Inspector Bryar had been in his chambers about an hour when the assassin slipped in.

The long trip up to the Veiled Cloister had left Bryar sore, with every little pebble beneath the rickety cart rattled right into his bones. The room was stultifying, too, even in the cool mountain atmosphere. Father Yser had offered assurances that this was the best bed in the cloister; if that were true, Bryar pitied the poor inhabitants even more than before.

But it was his room’s very stuffiness that saved Bryar: when the assassin slid open the door, a breath of resplendent alpine air snuck in with him. And when the dagger plunged into the Inspector’s bed, what would have been a fatal blow to the heart became only a serious dagger-slash to the arm. And if the assassin had expected an Inspector of the Holy Sepulcher to be an easy target…he was mistaken.

The shattering of an oil lamp against his shoulder was proof enough of that. The vicious kick that followed was merely reinforcement.

“I was a soldier, friend, before I was a cleric answerable only to the King of Layyia and the Creator in that order,” said Bryar. He reached under his stiff pillow and produced a dagger of his own, a plain but sturdy army model. “Leave now, or explain your actions to the Creator in person.”

A cascade of hot oil from the lamp made the assailant shriek, though the mask he wore–that they all wore in the Cloister–was as calm and beatific as ever. Though technically a man of the Sepulcher as well, the monk cursed vividly as he fell to the ground with hot oil scalding him through his clothes. Bryar dashed open the window, letting in moonlight to allow himself a better defense.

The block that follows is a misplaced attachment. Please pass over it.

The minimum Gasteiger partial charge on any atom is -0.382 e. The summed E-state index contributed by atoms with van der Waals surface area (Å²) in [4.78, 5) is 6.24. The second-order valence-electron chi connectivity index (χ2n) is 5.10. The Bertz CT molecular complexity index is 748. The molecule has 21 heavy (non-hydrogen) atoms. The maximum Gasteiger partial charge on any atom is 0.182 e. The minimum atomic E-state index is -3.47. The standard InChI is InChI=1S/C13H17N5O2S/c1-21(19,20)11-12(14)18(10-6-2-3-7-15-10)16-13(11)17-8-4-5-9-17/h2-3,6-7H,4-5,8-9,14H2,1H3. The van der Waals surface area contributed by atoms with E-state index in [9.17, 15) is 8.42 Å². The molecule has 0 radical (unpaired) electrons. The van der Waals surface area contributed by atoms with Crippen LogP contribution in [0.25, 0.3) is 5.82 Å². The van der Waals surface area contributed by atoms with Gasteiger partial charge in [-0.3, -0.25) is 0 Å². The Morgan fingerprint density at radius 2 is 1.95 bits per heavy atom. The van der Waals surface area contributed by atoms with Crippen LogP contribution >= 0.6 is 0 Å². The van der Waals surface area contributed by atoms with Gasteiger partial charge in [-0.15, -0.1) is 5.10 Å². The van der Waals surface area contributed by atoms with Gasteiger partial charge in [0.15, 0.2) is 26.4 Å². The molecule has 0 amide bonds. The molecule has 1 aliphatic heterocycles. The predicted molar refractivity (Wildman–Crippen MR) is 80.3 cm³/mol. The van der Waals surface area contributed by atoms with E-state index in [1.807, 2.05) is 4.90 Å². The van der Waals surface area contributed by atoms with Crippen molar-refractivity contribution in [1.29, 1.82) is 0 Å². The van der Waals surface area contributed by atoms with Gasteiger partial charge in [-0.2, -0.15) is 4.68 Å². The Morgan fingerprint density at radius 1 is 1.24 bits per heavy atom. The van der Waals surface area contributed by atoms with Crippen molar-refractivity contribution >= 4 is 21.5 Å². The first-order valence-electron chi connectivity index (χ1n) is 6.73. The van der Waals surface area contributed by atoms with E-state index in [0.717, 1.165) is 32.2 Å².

With a cry that was as much anguish as it was determination, the monk reversed his grip on his dagger and charged forward for a stab. Bryar responded with an upper thrust, the very move the army taught for such situations. When the monk recoiled, his hand was empty, and bloody, with the plain linens he wore in tatters. Though the holes, Bryar could see the flesh those raiments were to conceal: burned, as if in a fire, and discolored. It was the mark of someone who had suffered the ague, and despite the purpose of his inspection and the purpose of the Cloister itself, it was the first time Bryar had beheld it.

There was no time to hesitate. By the moonlight, as the assassin yowled, Inspector Bryar took up a wooden stool and dashed him across the face with it, hoping to knock him to the ground and thus take him alive. The man howled, tottered, but remained standing. His mask, however, was torn off his face, and at this it was Bryar’s turn to recoil. The monk of the Cloister had on his face the same totality of apparently burned flesh that all ague sufferers had been besmirched with, with a lump of scar tissue with holes in it where his nose ought to have been and no mouth.

But it was his eyes that made Bryar shudder with horror. They were black, sclera and iris alike, and surrounded by pustules of something equally inky and dark. The effect was like looking into the eyes of a wolf spider. One had burst, and dark liquid, sweet-smelling by some perversity, dribbled down the assassin’s cheek.

Sensing an opportunity, the monk dashed off into the night, leaving Bryar to helplessly call for aid from Father Yser as blood from his arm began to drip onto the Cloister floors. This place had been meant as a sanctuary for sufferers from the ague, a place of healing and isolation. Why would they want to kill the man who represented the religious largesse that kept every last person in the Cloister alive and well-fed?

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